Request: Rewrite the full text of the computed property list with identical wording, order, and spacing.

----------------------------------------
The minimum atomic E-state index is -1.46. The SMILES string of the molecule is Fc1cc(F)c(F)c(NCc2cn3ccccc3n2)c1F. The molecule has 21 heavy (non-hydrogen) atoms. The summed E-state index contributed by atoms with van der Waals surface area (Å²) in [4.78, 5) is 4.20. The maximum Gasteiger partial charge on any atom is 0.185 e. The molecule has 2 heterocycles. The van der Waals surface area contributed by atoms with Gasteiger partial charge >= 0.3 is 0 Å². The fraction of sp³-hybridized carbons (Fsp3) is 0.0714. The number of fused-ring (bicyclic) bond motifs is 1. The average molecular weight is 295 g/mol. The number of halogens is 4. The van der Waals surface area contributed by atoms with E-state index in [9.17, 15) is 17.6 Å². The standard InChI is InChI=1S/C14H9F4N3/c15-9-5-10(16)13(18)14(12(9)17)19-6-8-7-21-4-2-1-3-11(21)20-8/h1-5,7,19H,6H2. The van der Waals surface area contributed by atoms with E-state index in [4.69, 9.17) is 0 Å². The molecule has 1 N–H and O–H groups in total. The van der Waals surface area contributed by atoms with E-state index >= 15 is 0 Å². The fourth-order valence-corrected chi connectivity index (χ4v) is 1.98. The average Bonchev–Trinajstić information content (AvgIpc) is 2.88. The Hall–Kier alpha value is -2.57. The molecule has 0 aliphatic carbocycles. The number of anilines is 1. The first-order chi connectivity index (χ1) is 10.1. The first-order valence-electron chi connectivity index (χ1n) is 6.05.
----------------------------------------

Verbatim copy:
The minimum atomic E-state index is -1.46. The SMILES string of the molecule is Fc1cc(F)c(F)c(NCc2cn3ccccc3n2)c1F. The molecule has 21 heavy (non-hydrogen) atoms. The summed E-state index contributed by atoms with van der Waals surface area (Å²) in [4.78, 5) is 4.20. The maximum Gasteiger partial charge on any atom is 0.185 e. The molecule has 2 heterocycles. The van der Waals surface area contributed by atoms with Gasteiger partial charge >= 0.3 is 0 Å². The fraction of sp³-hybridized carbons (Fsp3) is 0.0714. The number of fused-ring (bicyclic) bond motifs is 1. The average molecular weight is 295 g/mol. The number of halogens is 4. The van der Waals surface area contributed by atoms with E-state index in [9.17, 15) is 17.6 Å². The standard InChI is InChI=1S/C14H9F4N3/c15-9-5-10(16)13(18)14(12(9)17)19-6-8-7-21-4-2-1-3-11(21)20-8/h1-5,7,19H,6H2. The van der Waals surface area contributed by atoms with E-state index in [4.69, 9.17) is 0 Å². The molecule has 1 N–H and O–H groups in total. The van der Waals surface area contributed by atoms with E-state index >= 15 is 0 Å². The fourth-order valence-corrected chi connectivity index (χ4v) is 1.98. The average Bonchev–Trinajstić information content (AvgIpc) is 2.88. The Hall–Kier alpha value is -2.57. The molecule has 0 aliphatic carbocycles. The number of anilines is 1. The first-order chi connectivity index (χ1) is 10.1. The first-order valence-electron chi connectivity index (χ1n) is 6.05.